U.S. Adds Chinese, Russian Companies To MEU “Alternative Sanctions” List, Pushing Them Closer Together

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U.S. Adds Chinese, Russian Companies To MEU "Alternative Sanctions" List, Pushing Them Closer Together

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On December 21st, the US Department of Commerce published the names of 103 entities, which includes 58 Chinese and 45 Russian companies.

They are included in a new ‘Military End User’ (MEU) List, which is part of the Export Administration Regulations (EAR).

The U.S. Government has determined that these companies are ‘military end users’ for purposes of the ‘military end user’ control in the EAR that applies to specified items for exports, reexports, or transfers (in-country) to the China, Russia, and Venezuela when such items are destined for a prohibited ‘military end user.’

“This action establishes a new process to designate military end users on the MEU List to assist exporters in screening their customers for military end users,” said Commerce Secretary Wilbur Ross.  “The Department recognizes the importance of leveraging its partnerships with U.S. and global companies to combat efforts by China and Russia to divert U.S. technology for their destabilizing military programs, including by highlighting red flag indicators such as those related to Communist Chinese military companies identified by the Department of Defense.”

This is essentially an alternative way to sanction Russia, China, Venezuela, Iran and others.

The MEU List informs exporters, reexporters, and transferors that a license will be required to export, reexport, or transfer (in-country) designated items to listed entities. The U.S. Government has determined that these entities represent an unacceptable risk of use in or diversion to a ‘military end use’ or ‘military end user’ in China, Russia, or Venezuela.

However, it is likely that this “alternative sanctioning” will also backfire and push Russia, China, Iran and others to cooperate even more economically and could potentially further isolate the US.

In relation to the new developments, Iran is making moves to further increase economic relations with Russia.

Iranian Oil Minister Bizhan Namdar Zangane said that Iran views Russia as a strategic partner and welcomes Russian investments in the country’s oil industry.

According to the minister, one of the topics discussed at the meeting with Russian Deputy Prime Minister Alexander Novak was the topic of world oil markets.

The meeting was also attended by Energy Minister Nikolai Shulginov. Given the serious cooperation in OPEC +, the views on this issue of the two countries turned out to be very close. Therefore, cooperation with Russian companies in the field of oil, gas and equipment production will continue.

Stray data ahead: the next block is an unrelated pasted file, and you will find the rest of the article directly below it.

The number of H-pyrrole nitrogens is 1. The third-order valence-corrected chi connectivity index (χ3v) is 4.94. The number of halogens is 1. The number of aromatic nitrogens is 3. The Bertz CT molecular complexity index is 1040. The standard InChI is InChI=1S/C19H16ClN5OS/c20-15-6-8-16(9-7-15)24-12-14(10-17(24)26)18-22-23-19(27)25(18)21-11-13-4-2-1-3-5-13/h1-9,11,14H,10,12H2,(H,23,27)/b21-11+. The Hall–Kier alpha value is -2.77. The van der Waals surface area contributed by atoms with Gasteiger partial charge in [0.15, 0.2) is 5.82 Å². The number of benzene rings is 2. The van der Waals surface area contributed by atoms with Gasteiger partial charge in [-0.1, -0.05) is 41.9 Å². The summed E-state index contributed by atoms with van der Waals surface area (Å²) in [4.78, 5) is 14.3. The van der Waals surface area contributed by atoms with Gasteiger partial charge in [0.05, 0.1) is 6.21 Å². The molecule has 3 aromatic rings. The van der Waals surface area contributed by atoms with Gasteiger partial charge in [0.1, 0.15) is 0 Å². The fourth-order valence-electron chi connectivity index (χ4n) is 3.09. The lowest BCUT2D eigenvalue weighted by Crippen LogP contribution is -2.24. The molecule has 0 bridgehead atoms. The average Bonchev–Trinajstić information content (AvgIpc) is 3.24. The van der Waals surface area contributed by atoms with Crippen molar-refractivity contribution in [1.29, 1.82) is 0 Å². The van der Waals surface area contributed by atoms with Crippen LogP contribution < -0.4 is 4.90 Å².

Russia and Iran are currently working on a wide range of issues of trade and economic cooperation. In 2020, it became even more active and meaningful, Novak previously reported.

When it comes to drilling, the strategic alliance of Iran and Russia (two first places in gas reserves) is a real challenge for the mega-regulator of the planet’s energy and financial market. Gas is the future of world energy, the main product of the global market in the future.

If China and India are added to this alliance (in fact, this process is taking place within the SCO), then this will lead to the formation of the second center of world power terms of economic, political, demographic and military resources. It’s not even worth talking about its attractiveness for the countries of Africa, the Middle East and Latin America (Venezuela, at least).

Turning this into reality is quite simple, it just needs for China, Russia and Co. to develop their own system of intercountry mutual settlements and risk insurance. Simply put, create a sustainable enough monetary system.

The presence of Shulginov at the meeting is a positive thing. There is a soft transfer of powers within the framework of the existing structure. Shulginov’s functionality and scope of powers will only grow.

Iran, Turkey, and even India (despite its tensions with China) will also and very likely be happy to join such a system.

This is likely showing that there are already mechanisms that will pre-emptively nullify much of the United States’ attempt at unilateral economic pressure.


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